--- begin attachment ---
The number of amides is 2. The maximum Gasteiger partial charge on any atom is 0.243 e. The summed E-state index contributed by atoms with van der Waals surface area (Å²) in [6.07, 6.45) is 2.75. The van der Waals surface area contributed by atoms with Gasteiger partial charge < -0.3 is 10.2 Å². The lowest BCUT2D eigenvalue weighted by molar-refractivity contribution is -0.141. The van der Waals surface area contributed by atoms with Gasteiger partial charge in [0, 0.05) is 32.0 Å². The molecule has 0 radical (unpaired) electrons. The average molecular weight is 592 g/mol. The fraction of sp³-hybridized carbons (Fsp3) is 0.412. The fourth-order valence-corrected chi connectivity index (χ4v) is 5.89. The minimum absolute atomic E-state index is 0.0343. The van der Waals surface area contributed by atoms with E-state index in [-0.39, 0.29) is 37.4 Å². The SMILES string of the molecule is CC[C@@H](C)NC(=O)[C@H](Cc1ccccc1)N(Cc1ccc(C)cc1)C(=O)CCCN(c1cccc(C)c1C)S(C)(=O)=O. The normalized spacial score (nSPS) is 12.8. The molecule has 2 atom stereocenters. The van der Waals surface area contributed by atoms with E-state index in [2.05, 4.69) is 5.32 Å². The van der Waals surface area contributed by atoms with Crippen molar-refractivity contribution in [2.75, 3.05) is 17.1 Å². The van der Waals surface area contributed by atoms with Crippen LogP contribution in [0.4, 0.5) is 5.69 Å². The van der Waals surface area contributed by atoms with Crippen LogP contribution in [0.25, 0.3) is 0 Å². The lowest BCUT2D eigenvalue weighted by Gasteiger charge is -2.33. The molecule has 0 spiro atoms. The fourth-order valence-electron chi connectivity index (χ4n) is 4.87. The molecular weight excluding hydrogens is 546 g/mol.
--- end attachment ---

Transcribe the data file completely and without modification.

The number of amides is 2. The maximum Gasteiger partial charge on any atom is 0.243 e. The summed E-state index contributed by atoms with van der Waals surface area (Å²) in [6.07, 6.45) is 2.75. The van der Waals surface area contributed by atoms with Gasteiger partial charge < -0.3 is 10.2 Å². The lowest BCUT2D eigenvalue weighted by molar-refractivity contribution is -0.141. The van der Waals surface area contributed by atoms with Gasteiger partial charge in [0, 0.05) is 32.0 Å². The molecule has 0 radical (unpaired) electrons. The average molecular weight is 592 g/mol. The fraction of sp³-hybridized carbons (Fsp3) is 0.412. The fourth-order valence-corrected chi connectivity index (χ4v) is 5.89. The minimum absolute atomic E-state index is 0.0343. The van der Waals surface area contributed by atoms with E-state index in [-0.39, 0.29) is 37.4 Å². The SMILES string of the molecule is CC[C@@H](C)NC(=O)[C@H](Cc1ccccc1)N(Cc1ccc(C)cc1)C(=O)CCCN(c1cccc(C)c1C)S(C)(=O)=O. The normalized spacial score (nSPS) is 12.8. The molecule has 2 atom stereocenters. The van der Waals surface area contributed by atoms with E-state index in [2.05, 4.69) is 5.32 Å². The van der Waals surface area contributed by atoms with Crippen molar-refractivity contribution in [2.75, 3.05) is 17.1 Å². The van der Waals surface area contributed by atoms with Crippen LogP contribution in [0.4, 0.5) is 5.69 Å². The van der Waals surface area contributed by atoms with Crippen LogP contribution in [0.25, 0.3) is 0 Å². The lowest BCUT2D eigenvalue weighted by Gasteiger charge is -2.33. The molecule has 0 spiro atoms. The fourth-order valence-electron chi connectivity index (χ4n) is 4.87. The molecular weight excluding hydrogens is 546 g/mol.